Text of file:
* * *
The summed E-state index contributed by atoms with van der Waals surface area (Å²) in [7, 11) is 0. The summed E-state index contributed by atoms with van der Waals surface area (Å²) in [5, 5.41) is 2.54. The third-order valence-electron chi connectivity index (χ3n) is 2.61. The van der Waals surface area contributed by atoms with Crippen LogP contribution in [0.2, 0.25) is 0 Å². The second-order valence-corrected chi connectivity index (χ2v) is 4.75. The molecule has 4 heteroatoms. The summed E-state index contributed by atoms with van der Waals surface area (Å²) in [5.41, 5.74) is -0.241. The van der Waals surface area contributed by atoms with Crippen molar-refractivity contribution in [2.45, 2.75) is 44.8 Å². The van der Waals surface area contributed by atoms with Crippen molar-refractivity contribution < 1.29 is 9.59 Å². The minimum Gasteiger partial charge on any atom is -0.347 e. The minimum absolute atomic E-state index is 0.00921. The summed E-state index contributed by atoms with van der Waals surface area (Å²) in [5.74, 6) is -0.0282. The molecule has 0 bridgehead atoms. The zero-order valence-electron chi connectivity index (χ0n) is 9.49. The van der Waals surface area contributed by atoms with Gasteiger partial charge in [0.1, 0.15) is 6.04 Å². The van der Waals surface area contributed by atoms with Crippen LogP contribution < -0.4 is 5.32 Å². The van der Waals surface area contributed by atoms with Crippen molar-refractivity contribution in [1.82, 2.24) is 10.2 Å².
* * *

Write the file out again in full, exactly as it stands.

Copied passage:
The summed E-state index contributed by atoms with van der Waals surface area (Å²) in [7, 11) is 0. The summed E-state index contributed by atoms with van der Waals surface area (Å²) in [5, 5.41) is 2.54. The third-order valence-electron chi connectivity index (χ3n) is 2.61. The van der Waals surface area contributed by atoms with Crippen LogP contribution in [0.2, 0.25) is 0 Å². The second-order valence-corrected chi connectivity index (χ2v) is 4.75. The molecule has 4 heteroatoms. The summed E-state index contributed by atoms with van der Waals surface area (Å²) in [5.41, 5.74) is -0.241. The van der Waals surface area contributed by atoms with Crippen molar-refractivity contribution in [2.45, 2.75) is 44.8 Å². The van der Waals surface area contributed by atoms with Crippen molar-refractivity contribution < 1.29 is 9.59 Å². The minimum Gasteiger partial charge on any atom is -0.347 e. The minimum absolute atomic E-state index is 0.00921. The summed E-state index contributed by atoms with van der Waals surface area (Å²) in [5.74, 6) is -0.0282. The molecule has 0 bridgehead atoms. The zero-order valence-electron chi connectivity index (χ0n) is 9.49. The van der Waals surface area contributed by atoms with Gasteiger partial charge in [0.1, 0.15) is 6.04 Å². The van der Waals surface area contributed by atoms with Crippen LogP contribution < -0.4 is 5.32 Å². The van der Waals surface area contributed by atoms with Crippen molar-refractivity contribution in [1.82, 2.24) is 10.2 Å².